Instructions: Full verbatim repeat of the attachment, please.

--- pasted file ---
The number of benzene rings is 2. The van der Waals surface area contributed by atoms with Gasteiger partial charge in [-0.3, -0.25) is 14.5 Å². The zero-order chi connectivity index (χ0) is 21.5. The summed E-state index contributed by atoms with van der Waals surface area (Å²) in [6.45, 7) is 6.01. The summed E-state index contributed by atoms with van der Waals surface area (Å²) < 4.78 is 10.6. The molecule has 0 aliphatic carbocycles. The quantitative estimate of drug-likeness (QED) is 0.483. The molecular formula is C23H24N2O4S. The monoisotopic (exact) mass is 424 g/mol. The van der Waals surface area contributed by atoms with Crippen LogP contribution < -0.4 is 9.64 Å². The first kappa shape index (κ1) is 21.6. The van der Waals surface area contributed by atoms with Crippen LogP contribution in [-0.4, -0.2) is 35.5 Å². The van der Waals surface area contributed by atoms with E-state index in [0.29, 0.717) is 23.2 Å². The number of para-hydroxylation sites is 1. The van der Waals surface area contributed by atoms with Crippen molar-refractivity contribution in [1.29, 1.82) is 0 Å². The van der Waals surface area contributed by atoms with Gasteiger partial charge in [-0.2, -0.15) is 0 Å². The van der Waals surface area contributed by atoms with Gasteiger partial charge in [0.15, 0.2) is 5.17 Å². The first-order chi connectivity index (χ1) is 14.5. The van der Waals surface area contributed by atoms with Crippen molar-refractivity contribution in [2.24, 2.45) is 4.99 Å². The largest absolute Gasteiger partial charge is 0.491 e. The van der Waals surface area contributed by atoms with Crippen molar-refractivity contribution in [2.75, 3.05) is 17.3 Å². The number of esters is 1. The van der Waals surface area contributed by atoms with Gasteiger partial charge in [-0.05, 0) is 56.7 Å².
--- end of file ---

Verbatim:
The number of benzene rings is 2. The van der Waals surface area contributed by atoms with Gasteiger partial charge in [-0.3, -0.25) is 14.5 Å². The zero-order chi connectivity index (χ0) is 21.5. The summed E-state index contributed by atoms with van der Waals surface area (Å²) in [6.45, 7) is 6.01. The summed E-state index contributed by atoms with van der Waals surface area (Å²) < 4.78 is 10.6. The molecule has 0 aliphatic carbocycles. The quantitative estimate of drug-likeness (QED) is 0.483. The molecular formula is C23H24N2O4S. The monoisotopic (exact) mass is 424 g/mol. The van der Waals surface area contributed by atoms with Crippen LogP contribution < -0.4 is 9.64 Å². The first kappa shape index (κ1) is 21.6. The van der Waals surface area contributed by atoms with Crippen LogP contribution in [-0.4, -0.2) is 35.5 Å². The van der Waals surface area contributed by atoms with E-state index in [0.29, 0.717) is 23.2 Å². The number of para-hydroxylation sites is 1. The van der Waals surface area contributed by atoms with Crippen molar-refractivity contribution in [1.29, 1.82) is 0 Å². The van der Waals surface area contributed by atoms with Gasteiger partial charge in [-0.2, -0.15) is 0 Å². The van der Waals surface area contributed by atoms with Gasteiger partial charge in [0.15, 0.2) is 5.17 Å². The first-order chi connectivity index (χ1) is 14.5. The van der Waals surface area contributed by atoms with Crippen molar-refractivity contribution in [2.24, 2.45) is 4.99 Å². The largest absolute Gasteiger partial charge is 0.491 e. The van der Waals surface area contributed by atoms with Crippen molar-refractivity contribution in [2.75, 3.05) is 17.3 Å². The number of esters is 1. The van der Waals surface area contributed by atoms with Gasteiger partial charge in [-0.05, 0) is 56.7 Å².